Short version:I finished my first half marathon this morning! Woohoo! I ran it in 2:26:25 and am very proud of my time. I ran the whole thing, from start to finish. I'm tired, sore and ravenous.
I achieved all the goals I set for this race. I'd adjusted them earlier this week after my test run was successful. The goals were:
Bronze: Run to the best of my ability (aka: if you have to DNF, it's not the end of the world).
Gold: Finish in under 2:30.
Woke up at 6:30 and dawdled around the apartment, applying heat to my foot and doing my back exercises. We live close to the start line, so I watched the marathoners go by from our balcony at 7 a.m.
I headed out at 8 a.m. My gear was my Adidas running skirt, Sugoi Brand Champions singlet, armwarmers, hat, and fuelbelt with G2 and GU gels pinned to it. I managed to snag a free Powerbar and I was so happy about it, as I was still hungry despite eating my usual pre-run meal of cereal+milk, plus I had a Larabar on my way to the race. It might've been nerves, too, but I ate most of it as I watched the marathon elites run down a Colonel By at about 32K in 1:4o. Wow.
The race weather was 17C, cloudy and very humid. It took about 7 minutes to cross the start line (there was supposed to be a wave start, but I guess they dropped the idea). Saw Hubby at Kent/Laurier where I handed off my warm warmers. My first K was really slow at 7:16 or something like that, but hey, I was running and I felt good.
We ran under the new arch in Chinatown, then through Little Italy along Preston Street. By about 4K, I was feeling the humidity. It was gonna be a long race. I was getting ready to shelve my time goals and just enjoy the race.
Next the route headed into a residential area. Lots of great community support along this stretch. I saw the best sign of the day here: YOU ARE NOT ALMOST THERE. That got a good laugh out of me. Around this time, it started to drizzle a bit, and it was refreshing after the humidity. Next I saw the best spectator of the day: crazy old woman near Wellington St. W loudly swearing at all the runners in French.
My parents and brother were out cheering at Wellington/Kirkwood with signs. I waved to them and continued on my way. Soon the rain started to really come down. I finished 10K in 1:10 and we ran eastward along the Parkway. I ran next to an amazing walker from the Bytown Walkers (they're seriously competitive, btw) for a time. He had a fast pace and we were near each other the entire way. The road was quite cambered through this stretch and I was starting to feel it in my calves and ankles.
We turned from the Parkway onto Booth by the National War Museum to head into Hull. Saw Hubby here, gave him the report that my foot felt tight, but good. Crossed the Chaudiere Bridge and then up the hill on Eddy. This hill was brutal, long and late in the race at 15K. Next we passed the Museum of Civilization where I saw Hubby again (he'd rented a bike to get around)... he tells me I surprised him here as he underestimated my speed. Ha!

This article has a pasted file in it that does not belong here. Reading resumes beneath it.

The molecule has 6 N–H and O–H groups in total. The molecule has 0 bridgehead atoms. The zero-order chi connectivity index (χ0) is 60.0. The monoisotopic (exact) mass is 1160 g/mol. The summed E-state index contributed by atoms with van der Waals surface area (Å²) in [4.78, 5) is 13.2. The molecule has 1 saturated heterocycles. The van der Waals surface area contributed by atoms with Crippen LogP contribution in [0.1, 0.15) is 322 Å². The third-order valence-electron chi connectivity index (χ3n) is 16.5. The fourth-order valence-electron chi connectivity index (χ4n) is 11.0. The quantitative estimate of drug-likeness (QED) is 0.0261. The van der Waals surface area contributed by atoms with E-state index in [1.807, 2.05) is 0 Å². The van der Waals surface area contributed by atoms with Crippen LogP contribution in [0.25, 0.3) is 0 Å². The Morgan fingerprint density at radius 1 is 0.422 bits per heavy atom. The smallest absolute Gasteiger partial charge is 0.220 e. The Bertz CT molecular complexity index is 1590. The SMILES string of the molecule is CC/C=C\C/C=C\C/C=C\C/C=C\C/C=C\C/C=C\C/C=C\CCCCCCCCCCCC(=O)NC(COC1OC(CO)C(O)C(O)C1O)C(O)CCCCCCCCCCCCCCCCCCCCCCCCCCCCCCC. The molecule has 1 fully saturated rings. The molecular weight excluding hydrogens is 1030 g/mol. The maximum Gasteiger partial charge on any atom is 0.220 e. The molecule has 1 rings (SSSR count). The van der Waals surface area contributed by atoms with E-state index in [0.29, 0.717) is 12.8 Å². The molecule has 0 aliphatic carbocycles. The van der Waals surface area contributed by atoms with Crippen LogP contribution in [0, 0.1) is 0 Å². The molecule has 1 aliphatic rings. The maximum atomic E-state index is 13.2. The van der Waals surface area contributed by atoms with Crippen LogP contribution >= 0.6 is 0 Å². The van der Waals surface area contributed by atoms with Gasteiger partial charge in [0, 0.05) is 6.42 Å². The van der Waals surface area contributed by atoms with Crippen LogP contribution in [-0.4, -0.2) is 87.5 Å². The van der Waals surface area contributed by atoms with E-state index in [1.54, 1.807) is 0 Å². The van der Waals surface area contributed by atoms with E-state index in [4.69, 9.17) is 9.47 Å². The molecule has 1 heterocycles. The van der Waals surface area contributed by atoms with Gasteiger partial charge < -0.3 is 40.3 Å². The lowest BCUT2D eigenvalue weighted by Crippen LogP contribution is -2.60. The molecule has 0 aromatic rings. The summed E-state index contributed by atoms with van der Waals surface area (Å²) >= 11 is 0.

From here we ran up the Alexandra Bridge. I was most worried about this stretch as it's two fairly steep hills in a row, with the flat bridge in between. I kept telling myself "I eat hills for breakfast", my favourite mantra, and I think it helped. I got to the top of the hill and turned on Mackenzie without feeling totally exhausted. But by this point, I could feel my legs getting tired. Foot still felt tight, but not bad. Down Colonel By we ran (downhill, yes!) I took a gel more for the mental boost (yeah sugar!) than anything else. Lots of people were walking by this point and I had to weave quite a bit in order to keep my 6:50 pace.
Crossed over onto Queen Elizabeth and only 1K to go. I was feeling pretty spent and this is where the mind games kicked in. I focused on the runners in front of me and picked them off, one by one. My legs wanted to give out, but there was no way I was walking now. Then I saw the walker man I'd met way back at 12K. Here was my target. I passed him about 100m before the finish and finished the last 200m or so at 5:55 pace, so I had enough of a kick left in me!
Clock read 2:37 or something crazy like that, but my Garmin told me 2:26. Grabbed my space blanket, picked up my medal, and posed for a photo. I grabbed some food and met up with hubby. We walked the four blocks home in what had to be the SLOWEST walk ever. Huge props to my husband, who normally melts in the rain but spent the entire morning outside biking across downtown to cheer me on. He's a keeper.
I almost cried after the finish. Running this meant so much to me after my issues with my back and foot. Two weeks ago I thought I was done for. I'm already thinking about my plans for running, but I know this week won't involve much running!
Photos to come. A huge thank you to everyone for your support and kind words through the rollercoaster of these past few weeks. I know some of you thought I was crazy for running the race despite my back. I did it and lived to tell the tale! Though I may have some choice words for walking and stairs tomorrow...